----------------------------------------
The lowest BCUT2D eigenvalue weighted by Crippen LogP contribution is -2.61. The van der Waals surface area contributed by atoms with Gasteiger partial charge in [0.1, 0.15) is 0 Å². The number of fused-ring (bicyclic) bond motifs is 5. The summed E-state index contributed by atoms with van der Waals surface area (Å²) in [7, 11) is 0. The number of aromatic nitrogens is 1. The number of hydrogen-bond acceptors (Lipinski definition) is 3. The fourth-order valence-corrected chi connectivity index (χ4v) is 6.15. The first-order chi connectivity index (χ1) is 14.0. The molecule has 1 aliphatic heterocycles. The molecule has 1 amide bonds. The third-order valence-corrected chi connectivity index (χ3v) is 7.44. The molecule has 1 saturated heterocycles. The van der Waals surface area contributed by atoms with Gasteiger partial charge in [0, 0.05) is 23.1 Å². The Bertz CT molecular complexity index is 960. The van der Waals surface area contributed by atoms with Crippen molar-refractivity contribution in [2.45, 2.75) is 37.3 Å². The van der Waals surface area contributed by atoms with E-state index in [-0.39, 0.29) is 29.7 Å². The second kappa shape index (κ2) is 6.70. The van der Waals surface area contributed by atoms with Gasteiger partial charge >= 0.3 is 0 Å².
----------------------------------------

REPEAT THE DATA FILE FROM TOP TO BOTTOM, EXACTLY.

The lowest BCUT2D eigenvalue weighted by Crippen LogP contribution is -2.61. The van der Waals surface area contributed by atoms with Gasteiger partial charge in [0.1, 0.15) is 0 Å². The number of fused-ring (bicyclic) bond motifs is 5. The summed E-state index contributed by atoms with van der Waals surface area (Å²) in [7, 11) is 0. The number of aromatic nitrogens is 1. The number of hydrogen-bond acceptors (Lipinski definition) is 3. The fourth-order valence-corrected chi connectivity index (χ4v) is 6.15. The first-order chi connectivity index (χ1) is 14.0. The molecule has 1 aliphatic heterocycles. The molecule has 1 amide bonds. The third-order valence-corrected chi connectivity index (χ3v) is 7.44. The molecule has 1 saturated heterocycles. The van der Waals surface area contributed by atoms with Gasteiger partial charge in [0, 0.05) is 23.1 Å². The Bertz CT molecular complexity index is 960. The van der Waals surface area contributed by atoms with Crippen molar-refractivity contribution in [2.45, 2.75) is 37.3 Å². The van der Waals surface area contributed by atoms with E-state index in [-0.39, 0.29) is 29.7 Å². The second kappa shape index (κ2) is 6.70. The van der Waals surface area contributed by atoms with Gasteiger partial charge >= 0.3 is 0 Å².